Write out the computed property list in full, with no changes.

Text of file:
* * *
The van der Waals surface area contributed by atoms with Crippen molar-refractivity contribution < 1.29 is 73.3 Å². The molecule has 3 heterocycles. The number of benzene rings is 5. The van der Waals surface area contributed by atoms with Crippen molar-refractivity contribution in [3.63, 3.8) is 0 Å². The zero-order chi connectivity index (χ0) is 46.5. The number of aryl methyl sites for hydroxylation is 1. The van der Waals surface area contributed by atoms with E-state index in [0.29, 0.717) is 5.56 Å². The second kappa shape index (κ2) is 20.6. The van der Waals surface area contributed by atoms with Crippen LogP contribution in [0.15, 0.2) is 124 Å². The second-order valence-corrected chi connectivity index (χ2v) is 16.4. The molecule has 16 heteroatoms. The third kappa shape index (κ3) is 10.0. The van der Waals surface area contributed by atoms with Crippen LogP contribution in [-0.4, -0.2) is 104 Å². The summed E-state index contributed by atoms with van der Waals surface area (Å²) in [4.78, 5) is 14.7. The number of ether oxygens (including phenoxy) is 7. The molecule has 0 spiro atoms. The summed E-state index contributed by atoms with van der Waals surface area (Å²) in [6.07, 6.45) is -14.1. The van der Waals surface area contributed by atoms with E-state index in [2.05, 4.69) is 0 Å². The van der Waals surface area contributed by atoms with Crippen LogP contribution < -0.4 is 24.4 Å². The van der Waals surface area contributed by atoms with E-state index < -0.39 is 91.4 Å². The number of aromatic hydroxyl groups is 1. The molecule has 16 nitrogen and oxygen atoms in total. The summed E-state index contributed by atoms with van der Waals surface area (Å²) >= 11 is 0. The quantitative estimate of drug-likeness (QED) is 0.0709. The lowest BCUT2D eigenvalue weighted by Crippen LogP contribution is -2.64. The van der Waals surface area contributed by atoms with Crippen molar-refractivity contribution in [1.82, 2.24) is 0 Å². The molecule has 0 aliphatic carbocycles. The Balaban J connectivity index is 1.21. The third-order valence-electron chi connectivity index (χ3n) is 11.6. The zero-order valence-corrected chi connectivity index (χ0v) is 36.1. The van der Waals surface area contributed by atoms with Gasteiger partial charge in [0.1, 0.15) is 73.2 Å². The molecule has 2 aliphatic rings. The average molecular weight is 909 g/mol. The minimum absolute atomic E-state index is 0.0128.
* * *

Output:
The van der Waals surface area contributed by atoms with Crippen molar-refractivity contribution < 1.29 is 73.3 Å². The molecule has 3 heterocycles. The number of benzene rings is 5. The van der Waals surface area contributed by atoms with Crippen molar-refractivity contribution in [3.63, 3.8) is 0 Å². The zero-order chi connectivity index (χ0) is 46.5. The number of aryl methyl sites for hydroxylation is 1. The van der Waals surface area contributed by atoms with E-state index in [0.29, 0.717) is 5.56 Å². The second kappa shape index (κ2) is 20.6. The van der Waals surface area contributed by atoms with Crippen LogP contribution in [0.15, 0.2) is 124 Å². The second-order valence-corrected chi connectivity index (χ2v) is 16.4. The molecule has 16 heteroatoms. The third kappa shape index (κ3) is 10.0. The van der Waals surface area contributed by atoms with Crippen LogP contribution in [-0.4, -0.2) is 104 Å². The summed E-state index contributed by atoms with van der Waals surface area (Å²) in [4.78, 5) is 14.7. The number of ether oxygens (including phenoxy) is 7. The molecule has 0 spiro atoms. The summed E-state index contributed by atoms with van der Waals surface area (Å²) in [6.07, 6.45) is -14.1. The van der Waals surface area contributed by atoms with E-state index in [2.05, 4.69) is 0 Å². The van der Waals surface area contributed by atoms with Crippen LogP contribution < -0.4 is 24.4 Å². The van der Waals surface area contributed by atoms with E-state index < -0.39 is 91.4 Å². The number of aromatic hydroxyl groups is 1. The molecule has 16 nitrogen and oxygen atoms in total. The summed E-state index contributed by atoms with van der Waals surface area (Å²) >= 11 is 0. The quantitative estimate of drug-likeness (QED) is 0.0709. The lowest BCUT2D eigenvalue weighted by Crippen LogP contribution is -2.64. The van der Waals surface area contributed by atoms with Crippen molar-refractivity contribution in [1.82, 2.24) is 0 Å². The molecule has 0 aliphatic carbocycles. The Balaban J connectivity index is 1.21. The third-order valence-electron chi connectivity index (χ3n) is 11.6. The zero-order valence-corrected chi connectivity index (χ0v) is 36.1. The van der Waals surface area contributed by atoms with Gasteiger partial charge in [0.1, 0.15) is 73.2 Å². The molecule has 2 aliphatic rings. The average molecular weight is 909 g/mol. The minimum absolute atomic E-state index is 0.0128.